I expected that initially playing Wargame: AirLand Battle would be a process of playing about fifty tutorials that are less interactive than you’d like, but informative nonetheless. The 5 tutorials that are on offer don’t help much. I’m still glad I played them but I was left to progress with much less knowledge and experience than I expected and wanted.
They are also presented in such a dreary and unfriendly way that mustering up the courage to finish them can be a difficult task on its own. It’s all very dull and unappealing especially combined with the incredibly in-depth, and initially intimidating, stat pages for each unit you have. The tooltips that drop down when hovering the curser over the various military acronyms help a lot to explain anything that needs it. Truth be told most gamers will probably know enough about military terminology to get by anyway.
Move onto the deck building section and Wargame suddenly springs to life and starts to make sense. There are a monstrous amount of infantry, vehicles and aircraft for you to choose from. And, to make the process even more customizable, there are also bonuses awarded for adhering to different constraints. Building a deck comprising of only one nation provides access to powerful “prototype” units and allows you to pick more unit “cards”. Limiting the era of your units grants huge increases to the number of units you can deploy. You can also select a specialisation for your army which removes some units from your roster but grants other units a boost.
Once you’ve made your deck you can begin testing and refining it. It’s not the usual promise of an army customizer that so many RTS’s have offered before. It really is a customizer that allows you to choose every aspect of your army.
In battle there is one resource and no way to actively collect it. There are no buildings to setup; you don’t need a barracks to have infantry and an airfield for aircraft. It’s just a case of deploying your chosen starting units and getting into battle. So many of the potentially tedious aspects of some RTS’s are just simply not here. The AI can’t constantly nag you by destroying your harvesters as you frantically build expensive non-combat units. It’s refreshing to be able to concentrate purely on the strategy of battle.
Instead of a pop-cap you are limited to the amount of a single unit you can deploy. For example choosing a single Harrier card for your deck might allow you to deploy 3 Harriers. If you build them in a battle and then lose them that’s it. You can’t have any more. It means that any enemy you destroy actually makes a difference. Simultaneously it means each and every one of your own units is all the more valuable too. You can’t just send wave after wave of cheap units towards a unit safe in the knowledge that eventually they will destroy it. Every loss you suffer and every enemy kill makes a difference.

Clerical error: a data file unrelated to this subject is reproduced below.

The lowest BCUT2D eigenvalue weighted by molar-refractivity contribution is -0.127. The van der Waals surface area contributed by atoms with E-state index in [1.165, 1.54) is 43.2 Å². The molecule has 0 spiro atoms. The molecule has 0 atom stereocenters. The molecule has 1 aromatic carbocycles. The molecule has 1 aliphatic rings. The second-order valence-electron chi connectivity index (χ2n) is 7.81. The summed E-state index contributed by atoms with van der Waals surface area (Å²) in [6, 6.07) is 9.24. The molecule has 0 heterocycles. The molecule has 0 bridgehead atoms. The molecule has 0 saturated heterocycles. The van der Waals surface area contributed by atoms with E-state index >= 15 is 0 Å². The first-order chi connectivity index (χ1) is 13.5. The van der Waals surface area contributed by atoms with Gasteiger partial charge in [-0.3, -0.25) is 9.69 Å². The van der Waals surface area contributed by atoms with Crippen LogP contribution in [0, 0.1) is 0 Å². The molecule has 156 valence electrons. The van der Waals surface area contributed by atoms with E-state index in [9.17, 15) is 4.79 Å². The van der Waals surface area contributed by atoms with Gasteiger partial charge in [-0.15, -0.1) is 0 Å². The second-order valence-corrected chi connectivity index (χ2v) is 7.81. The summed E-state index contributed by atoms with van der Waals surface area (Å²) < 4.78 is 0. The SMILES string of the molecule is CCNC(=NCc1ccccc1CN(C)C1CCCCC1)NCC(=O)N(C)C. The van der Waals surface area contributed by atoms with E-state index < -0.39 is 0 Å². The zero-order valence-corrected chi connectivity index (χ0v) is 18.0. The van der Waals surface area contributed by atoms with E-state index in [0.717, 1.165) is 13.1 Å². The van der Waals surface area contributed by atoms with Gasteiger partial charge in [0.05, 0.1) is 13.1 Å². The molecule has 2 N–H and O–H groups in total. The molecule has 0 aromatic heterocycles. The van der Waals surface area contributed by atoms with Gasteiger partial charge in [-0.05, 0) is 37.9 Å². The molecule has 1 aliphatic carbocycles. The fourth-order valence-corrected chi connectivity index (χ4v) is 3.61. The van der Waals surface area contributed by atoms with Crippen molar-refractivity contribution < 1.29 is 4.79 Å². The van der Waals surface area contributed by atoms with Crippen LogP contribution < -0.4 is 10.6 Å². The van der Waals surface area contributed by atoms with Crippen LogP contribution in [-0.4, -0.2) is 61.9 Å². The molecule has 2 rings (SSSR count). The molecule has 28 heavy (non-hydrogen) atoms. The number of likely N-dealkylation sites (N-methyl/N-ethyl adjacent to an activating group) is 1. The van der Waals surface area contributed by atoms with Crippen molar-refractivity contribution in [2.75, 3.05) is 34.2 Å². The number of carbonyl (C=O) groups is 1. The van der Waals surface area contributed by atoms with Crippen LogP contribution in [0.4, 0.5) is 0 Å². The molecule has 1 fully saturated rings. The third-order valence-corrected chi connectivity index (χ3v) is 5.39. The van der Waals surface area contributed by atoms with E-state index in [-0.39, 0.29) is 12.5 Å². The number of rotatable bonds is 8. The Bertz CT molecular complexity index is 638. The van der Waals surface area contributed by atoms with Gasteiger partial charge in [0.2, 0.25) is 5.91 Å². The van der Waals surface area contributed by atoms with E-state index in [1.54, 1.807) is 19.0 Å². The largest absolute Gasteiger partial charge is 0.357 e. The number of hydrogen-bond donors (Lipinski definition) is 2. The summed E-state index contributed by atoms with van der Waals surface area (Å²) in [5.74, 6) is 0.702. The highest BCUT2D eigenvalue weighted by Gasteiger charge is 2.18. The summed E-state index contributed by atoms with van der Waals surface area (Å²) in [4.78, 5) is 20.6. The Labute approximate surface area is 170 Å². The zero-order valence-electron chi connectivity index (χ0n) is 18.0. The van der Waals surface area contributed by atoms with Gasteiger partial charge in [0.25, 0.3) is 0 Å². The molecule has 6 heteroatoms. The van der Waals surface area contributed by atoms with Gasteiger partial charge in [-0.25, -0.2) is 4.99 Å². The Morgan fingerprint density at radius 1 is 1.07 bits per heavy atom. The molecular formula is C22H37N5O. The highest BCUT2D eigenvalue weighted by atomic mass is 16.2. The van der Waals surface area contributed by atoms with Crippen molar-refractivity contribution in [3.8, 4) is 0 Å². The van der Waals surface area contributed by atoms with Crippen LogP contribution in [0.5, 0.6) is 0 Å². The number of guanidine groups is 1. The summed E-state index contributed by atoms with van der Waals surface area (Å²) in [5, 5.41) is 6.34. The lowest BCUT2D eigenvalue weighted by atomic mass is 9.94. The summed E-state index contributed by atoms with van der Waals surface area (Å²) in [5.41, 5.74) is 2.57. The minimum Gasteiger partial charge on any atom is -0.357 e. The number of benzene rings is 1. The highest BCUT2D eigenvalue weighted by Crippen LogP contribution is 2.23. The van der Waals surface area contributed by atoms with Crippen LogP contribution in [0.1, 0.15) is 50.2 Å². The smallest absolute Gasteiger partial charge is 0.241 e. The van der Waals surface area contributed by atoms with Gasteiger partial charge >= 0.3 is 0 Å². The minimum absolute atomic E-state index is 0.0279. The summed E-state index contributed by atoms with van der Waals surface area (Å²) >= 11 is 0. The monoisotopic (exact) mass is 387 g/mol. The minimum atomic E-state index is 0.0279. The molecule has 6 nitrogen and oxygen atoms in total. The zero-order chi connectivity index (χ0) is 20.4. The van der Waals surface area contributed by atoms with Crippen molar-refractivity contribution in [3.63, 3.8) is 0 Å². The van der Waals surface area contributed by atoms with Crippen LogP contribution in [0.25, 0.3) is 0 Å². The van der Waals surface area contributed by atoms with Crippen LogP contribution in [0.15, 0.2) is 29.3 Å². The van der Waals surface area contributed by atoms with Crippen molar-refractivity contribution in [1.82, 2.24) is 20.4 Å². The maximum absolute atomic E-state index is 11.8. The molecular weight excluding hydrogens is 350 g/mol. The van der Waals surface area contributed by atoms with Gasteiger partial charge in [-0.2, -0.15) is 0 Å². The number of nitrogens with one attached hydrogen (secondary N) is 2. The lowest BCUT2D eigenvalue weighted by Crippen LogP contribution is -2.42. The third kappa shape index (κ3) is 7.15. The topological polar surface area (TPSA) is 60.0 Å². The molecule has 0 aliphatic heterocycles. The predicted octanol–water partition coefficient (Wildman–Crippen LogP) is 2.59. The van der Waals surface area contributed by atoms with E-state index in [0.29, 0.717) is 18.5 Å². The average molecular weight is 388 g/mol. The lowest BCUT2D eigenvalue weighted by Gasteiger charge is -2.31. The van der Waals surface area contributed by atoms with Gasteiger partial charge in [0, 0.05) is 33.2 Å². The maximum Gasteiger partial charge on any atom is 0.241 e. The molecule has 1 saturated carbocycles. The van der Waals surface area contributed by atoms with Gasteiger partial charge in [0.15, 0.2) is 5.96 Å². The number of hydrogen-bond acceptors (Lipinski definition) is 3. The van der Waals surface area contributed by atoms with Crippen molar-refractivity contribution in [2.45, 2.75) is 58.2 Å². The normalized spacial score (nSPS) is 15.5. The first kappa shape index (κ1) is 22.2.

Because of the limited units and lack of buildings strategy plays a big part of any battle in Wargame. It is entirely possible to keep losing units so that ultimately you cannot build any more and lose the game. The risk that losing any unit actually has a consequence is a constant fear and unit deployment must be correct.
Zooming in on a column of armour as they tear down a highway looks smooth and exciting. Motion blur effects and camera shakes add weight to the units without becoming an inconvenience. The overlays and stat pages on screen look professional and mimic a real military computer overlay. Whether it’s how they actually look or not I have no idea but it does a great job of making you feel like a commander and looks stylish as it does it.
Eugen Systems’ IRISZOOM engine v3.0 really is an amazing engine. The detail on every unit in the game is astonishing. There’s no reskining so that all the jeeps look the same for instance. Most aren’t even the same shape and size. Even different versions of the same unit look different, the detail has to be seen to be believed.
There’s nothing particularly outstanding about the audio but unit responses are good and weapon effects are bassy enough to give a good punch when a tank fires a shell or artillery rains down on an area.
Wargame: AirLand Battle successfully implements a resource system that eliminates the often tedious initial build phase of an RTS. The deck management is a big winner allowing players to spend as long as they want finely adjusting their deck to perfection. Or ignore it all together if they want to, although I’m not sure why you would.
The in battle UI is effective and looks very slick. The amount of units available is shocking and each one has been accurately rendered in extremely fine detail. It’s satisfying, strategic and very good looking all at the same time.
The only problem is the unnecessarily dull and stale start to the game. Even a low quality generic voiceover during the tutorial that actually explains what’s going on would have helped. I worry that many players will abandon this great game because of its first impressions. Stick with it and it’s an amazing RTS.
Wargame: AirLand Battle is available now only on PC.